Environmentally Benign Flame Retardant Polyamide‐6 Filament for Additive Manufacturing

The engineering applications of thermoplastic 3D printing filaments are currently limited by their inherent flammability, especially in fields such as automotive and aerospace, which require high standards for material safety. Polyamide-6 (PA6) is of particular interest for additive manufacturing but is a very flammable thermoplastic known to spread fires due to its aggressive melt-dripping. A flame retardant (FR) composite filament composed of PA6, ammonium polyphosphate, and aluminum phosphate is shown to be printable under identical conditions to commercially available PA6. Calorimetry measurements reveal that the composite filament generates a 7000% increase in char yield, along with 47% and 31% decreases in peak heat release rate and total heat release, respectively. Additionally, open flame testing demonstrates a significantly reduced capacity for this filament to spread fire to other nearby combustible materials. This unique FR additive system represents an important step toward improving the safety and utility of 3D printed parts.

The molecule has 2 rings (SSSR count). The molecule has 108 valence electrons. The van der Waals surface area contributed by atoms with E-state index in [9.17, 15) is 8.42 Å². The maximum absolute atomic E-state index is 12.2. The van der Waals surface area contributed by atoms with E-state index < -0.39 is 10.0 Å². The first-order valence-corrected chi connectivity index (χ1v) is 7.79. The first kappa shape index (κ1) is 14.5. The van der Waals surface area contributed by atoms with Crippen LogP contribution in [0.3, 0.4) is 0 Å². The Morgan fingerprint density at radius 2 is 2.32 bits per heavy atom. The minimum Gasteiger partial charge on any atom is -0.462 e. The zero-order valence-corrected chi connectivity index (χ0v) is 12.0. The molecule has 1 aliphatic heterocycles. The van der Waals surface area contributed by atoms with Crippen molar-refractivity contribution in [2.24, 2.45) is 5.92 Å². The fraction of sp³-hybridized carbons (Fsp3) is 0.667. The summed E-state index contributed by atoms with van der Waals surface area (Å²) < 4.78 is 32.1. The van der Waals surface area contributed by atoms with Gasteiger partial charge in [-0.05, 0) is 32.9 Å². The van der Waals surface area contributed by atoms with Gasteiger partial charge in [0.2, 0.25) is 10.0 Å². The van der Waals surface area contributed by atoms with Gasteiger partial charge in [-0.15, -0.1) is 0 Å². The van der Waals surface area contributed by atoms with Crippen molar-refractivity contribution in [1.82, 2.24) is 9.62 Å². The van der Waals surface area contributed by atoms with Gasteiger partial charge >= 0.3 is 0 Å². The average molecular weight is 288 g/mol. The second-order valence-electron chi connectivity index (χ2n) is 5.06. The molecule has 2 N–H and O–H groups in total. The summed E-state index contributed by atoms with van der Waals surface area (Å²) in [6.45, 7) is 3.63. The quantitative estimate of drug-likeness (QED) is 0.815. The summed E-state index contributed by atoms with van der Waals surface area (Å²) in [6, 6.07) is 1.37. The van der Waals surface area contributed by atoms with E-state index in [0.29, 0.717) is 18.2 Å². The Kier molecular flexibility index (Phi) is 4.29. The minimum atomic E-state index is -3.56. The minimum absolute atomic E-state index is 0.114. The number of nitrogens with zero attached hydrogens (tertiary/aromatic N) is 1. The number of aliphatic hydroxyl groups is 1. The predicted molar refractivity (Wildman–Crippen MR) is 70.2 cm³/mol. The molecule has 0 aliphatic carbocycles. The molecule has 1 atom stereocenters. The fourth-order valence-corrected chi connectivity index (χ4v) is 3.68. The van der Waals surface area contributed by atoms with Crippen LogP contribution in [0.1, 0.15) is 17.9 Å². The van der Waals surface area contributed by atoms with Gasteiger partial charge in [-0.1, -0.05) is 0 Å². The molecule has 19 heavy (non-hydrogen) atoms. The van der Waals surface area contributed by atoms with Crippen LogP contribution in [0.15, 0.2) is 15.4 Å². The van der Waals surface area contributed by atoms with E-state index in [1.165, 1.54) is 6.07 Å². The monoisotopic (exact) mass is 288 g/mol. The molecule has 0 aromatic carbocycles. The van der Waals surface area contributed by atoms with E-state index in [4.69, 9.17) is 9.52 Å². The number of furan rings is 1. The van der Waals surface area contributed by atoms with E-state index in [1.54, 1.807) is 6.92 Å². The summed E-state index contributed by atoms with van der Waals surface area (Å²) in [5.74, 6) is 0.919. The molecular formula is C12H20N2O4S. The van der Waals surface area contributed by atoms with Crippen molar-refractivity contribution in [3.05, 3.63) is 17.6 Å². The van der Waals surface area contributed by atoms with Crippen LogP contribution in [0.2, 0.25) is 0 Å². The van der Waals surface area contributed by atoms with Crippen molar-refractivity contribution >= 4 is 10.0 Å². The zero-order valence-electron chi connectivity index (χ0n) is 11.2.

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T. J. Kolibaba, A. Nigam, B. L. Tai, J. C. Grunlan, Macromol. Mater. Eng., 2021, in press.